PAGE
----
Seems I can’t open a magazine these days, or browse a news Web site that hasn’t cataloged the Top 5 This or the Top Five That. It’s as if media the world over have decided we can’t bother reading stuff that’s not bulleted or otherwise numbered in terms of priority. I can’t say I mind this trend. And thus I’m prepared to talk a bit here about the top five attractions, and why I like them, along Dong Khoi Street, which runs by one side of the Caravelle Hotel’s old wing.
We’ve been thinking a lot about Dong Khoi Street recently because we recently filmed a walking tour of the street. I’ll have more to say about that later. In the meantime, here are my top five, ranked in order of preference, with my number one pick at bottom.
Disclaimer: In order to come across as an honest broker of what to see and where to linger along Dong Khoi, I’m going to leave the Caravelle Hotel off this list.
|Surete building at 164 Dong Khoi
#5 Surete Building. At 164 Dong Khoi, this long, colonial-era ochre building seems all but nondescript. The casual tourist, who doesn’t read Vietnamese, won’t be able to read from the engraving on the wall outside but this was where French security officers interrogated a who’s who list of Vietnamese nationalists, including including Pham Van Dong, who was prime minister of Vietnam from 1955 through 1976. Graham Greene referenced this building in The Quiet American, describing the “dreary wall of the Surete that seemed to smell of urine and injustice.”
#4 22 Ly Tu Trong Street. Stop at the corner of Dong Khoi and Ly Tu Trong and look up the block to #22, and then up to the penthouse on the roof. Remember this? In 1975, as the North Vietnamese moved in to the city and tens of thousands evacuated, a photographer caught an image of would-be evacuees on a ladder, climbing to a precariously perched helicopter on the penthouse roof.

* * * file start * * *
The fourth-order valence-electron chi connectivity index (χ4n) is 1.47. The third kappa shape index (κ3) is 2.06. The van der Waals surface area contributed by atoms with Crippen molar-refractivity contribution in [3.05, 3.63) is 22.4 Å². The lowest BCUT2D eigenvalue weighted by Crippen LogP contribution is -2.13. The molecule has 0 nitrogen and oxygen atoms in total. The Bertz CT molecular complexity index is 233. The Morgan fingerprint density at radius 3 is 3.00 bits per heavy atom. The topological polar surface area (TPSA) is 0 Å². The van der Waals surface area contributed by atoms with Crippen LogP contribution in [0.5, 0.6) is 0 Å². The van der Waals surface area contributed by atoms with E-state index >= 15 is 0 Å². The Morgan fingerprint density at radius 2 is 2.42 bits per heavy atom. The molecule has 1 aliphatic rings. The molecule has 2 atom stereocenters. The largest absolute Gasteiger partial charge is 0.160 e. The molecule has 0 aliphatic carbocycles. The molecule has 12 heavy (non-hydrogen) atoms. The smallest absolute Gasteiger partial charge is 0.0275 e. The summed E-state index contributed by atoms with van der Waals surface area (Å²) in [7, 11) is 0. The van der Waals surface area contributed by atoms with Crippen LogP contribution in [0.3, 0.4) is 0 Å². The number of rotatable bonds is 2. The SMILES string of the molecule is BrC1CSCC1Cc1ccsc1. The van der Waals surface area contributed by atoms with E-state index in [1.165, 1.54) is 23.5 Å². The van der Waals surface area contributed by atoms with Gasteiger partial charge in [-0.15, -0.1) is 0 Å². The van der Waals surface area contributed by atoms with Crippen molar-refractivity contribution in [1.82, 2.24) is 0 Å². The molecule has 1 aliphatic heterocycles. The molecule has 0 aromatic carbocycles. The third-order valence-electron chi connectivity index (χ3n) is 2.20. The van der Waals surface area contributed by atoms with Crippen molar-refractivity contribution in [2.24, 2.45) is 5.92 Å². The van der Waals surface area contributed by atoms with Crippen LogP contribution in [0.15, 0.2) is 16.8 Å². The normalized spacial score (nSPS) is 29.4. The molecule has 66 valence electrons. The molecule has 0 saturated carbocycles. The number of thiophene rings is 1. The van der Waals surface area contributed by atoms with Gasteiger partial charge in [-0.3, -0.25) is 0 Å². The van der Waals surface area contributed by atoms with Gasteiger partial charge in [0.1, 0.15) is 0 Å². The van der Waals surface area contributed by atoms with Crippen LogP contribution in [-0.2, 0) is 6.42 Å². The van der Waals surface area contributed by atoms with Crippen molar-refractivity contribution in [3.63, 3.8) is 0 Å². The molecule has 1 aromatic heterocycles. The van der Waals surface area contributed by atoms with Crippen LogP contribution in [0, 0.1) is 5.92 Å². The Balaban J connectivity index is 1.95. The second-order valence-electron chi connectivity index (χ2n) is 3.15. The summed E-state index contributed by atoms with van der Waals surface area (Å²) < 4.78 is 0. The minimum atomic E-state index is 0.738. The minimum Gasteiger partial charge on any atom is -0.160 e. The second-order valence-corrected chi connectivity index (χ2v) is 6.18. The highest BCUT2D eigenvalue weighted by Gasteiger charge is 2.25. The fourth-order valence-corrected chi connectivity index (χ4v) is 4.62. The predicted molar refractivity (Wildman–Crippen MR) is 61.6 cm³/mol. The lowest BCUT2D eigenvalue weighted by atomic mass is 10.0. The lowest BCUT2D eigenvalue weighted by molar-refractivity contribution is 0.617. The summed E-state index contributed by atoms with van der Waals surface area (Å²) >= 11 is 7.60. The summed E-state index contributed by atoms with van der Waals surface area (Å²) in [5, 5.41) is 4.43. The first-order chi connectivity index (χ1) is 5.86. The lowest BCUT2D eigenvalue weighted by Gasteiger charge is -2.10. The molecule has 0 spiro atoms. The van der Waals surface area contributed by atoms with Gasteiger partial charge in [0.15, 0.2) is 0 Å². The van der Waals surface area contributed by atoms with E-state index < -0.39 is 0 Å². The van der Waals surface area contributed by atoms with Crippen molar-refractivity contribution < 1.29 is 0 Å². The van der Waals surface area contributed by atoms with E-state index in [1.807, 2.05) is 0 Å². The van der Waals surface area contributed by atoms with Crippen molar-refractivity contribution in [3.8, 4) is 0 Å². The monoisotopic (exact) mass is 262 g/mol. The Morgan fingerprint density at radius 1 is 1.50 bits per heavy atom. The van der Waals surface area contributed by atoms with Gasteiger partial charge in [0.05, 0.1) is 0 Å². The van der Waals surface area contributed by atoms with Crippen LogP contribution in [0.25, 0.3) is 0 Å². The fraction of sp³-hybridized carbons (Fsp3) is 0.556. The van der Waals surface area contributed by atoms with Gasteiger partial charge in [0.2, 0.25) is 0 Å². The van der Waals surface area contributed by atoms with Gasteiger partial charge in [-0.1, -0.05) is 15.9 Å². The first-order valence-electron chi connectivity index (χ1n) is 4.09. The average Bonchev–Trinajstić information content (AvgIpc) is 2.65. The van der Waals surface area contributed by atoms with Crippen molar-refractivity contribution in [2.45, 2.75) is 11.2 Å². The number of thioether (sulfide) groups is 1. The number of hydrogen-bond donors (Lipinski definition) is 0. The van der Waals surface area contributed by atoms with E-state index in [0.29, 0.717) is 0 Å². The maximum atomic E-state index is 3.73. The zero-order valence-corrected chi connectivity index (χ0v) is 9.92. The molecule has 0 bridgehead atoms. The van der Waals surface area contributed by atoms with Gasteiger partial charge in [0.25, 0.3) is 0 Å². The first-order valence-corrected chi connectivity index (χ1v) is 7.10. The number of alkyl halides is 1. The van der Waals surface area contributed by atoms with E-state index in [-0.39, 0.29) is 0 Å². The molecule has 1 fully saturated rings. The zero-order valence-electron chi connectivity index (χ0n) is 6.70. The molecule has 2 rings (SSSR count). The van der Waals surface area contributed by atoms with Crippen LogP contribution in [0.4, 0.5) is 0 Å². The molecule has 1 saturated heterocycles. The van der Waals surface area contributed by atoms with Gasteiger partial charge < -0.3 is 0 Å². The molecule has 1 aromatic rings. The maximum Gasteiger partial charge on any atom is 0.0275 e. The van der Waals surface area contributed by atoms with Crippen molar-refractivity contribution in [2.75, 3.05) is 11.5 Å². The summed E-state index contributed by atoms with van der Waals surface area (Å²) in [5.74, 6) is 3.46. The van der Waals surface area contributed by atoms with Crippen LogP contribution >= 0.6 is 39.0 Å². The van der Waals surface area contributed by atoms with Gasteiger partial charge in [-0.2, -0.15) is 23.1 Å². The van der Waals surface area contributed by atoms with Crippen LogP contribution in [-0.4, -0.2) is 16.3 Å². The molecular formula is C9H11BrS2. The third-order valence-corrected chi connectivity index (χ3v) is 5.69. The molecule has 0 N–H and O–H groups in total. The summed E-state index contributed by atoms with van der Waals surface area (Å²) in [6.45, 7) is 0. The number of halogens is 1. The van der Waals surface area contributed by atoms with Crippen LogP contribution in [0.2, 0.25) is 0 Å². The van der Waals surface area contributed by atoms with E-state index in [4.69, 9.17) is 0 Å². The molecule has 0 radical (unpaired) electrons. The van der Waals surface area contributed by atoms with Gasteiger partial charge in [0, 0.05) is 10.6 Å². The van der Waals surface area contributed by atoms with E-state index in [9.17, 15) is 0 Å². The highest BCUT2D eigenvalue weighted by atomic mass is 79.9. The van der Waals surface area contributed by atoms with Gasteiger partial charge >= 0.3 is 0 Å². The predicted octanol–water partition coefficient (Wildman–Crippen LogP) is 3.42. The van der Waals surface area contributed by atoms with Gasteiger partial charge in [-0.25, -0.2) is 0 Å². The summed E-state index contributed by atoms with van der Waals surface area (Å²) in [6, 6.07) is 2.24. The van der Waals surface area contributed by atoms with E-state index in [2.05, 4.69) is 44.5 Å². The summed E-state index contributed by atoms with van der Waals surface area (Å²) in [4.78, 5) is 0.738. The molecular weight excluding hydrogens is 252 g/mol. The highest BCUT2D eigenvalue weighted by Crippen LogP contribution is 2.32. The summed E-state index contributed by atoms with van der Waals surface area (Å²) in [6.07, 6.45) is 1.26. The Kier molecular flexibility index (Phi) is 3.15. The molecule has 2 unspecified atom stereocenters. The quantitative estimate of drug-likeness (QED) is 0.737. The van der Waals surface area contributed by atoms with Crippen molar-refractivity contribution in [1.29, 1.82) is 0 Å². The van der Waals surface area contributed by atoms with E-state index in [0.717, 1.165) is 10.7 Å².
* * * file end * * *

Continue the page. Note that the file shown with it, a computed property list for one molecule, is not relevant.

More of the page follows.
#3 Basilica of the Notre Dame. The aforementioned Graham Greene didn’t think much of this building. He loathed the salmon pink bricks: I think that was his main complaint — the colour. The detail I like best about this building comes from the colonial era, when passengers arriving by ship knew their voyage was almost over when they could spot the spires of the Cathedral from afar. Because the Saigon River twists this way and that, the cathedral’s spires were sometimes to port and sometimes to starboard.
|Saigon Central Post Office
#2 Post Office. It wasn’t that long ago that this building was a vital link to the outside world for Vietnamese and expats alike. But now, with email, Skype and all manner of Internet-driven communication, this old dinosaur of a building is very much a dinosaur. But who doesn’t love a dinosaur. Check out the maps just inside the main entrance and hang out for a while on the benches. The space itself is as vast as a European railway station and feels, as much as any setting in this city, like a stage set for some sort of high drama.
#1 Lam Son Square. This is the cinematic heart of the city. Nowhere does the pulse of Saigon beat as vibrantly as it does here, whether there’s a performance happening or not in the Municipal Theatre. This building sets the tone for the square, defining one side of the space in magisterial splendour. We at the Caravelle are a dominant player here, of course, as is the Continental Hotel across the way. But really, though the buildings define the parameters of Lam Son Square, it’s the emptiness within that’s pregnant with possibility — an impromptu celebration after a big football victory, an elegant young couple on a new motorbike, a brass band blasting a tune.You’ve got to just sit, and watch it for while... and I can think of no better place than the outdoor terrace of the Saigon Saigon Bar at the Caravelle Hotel.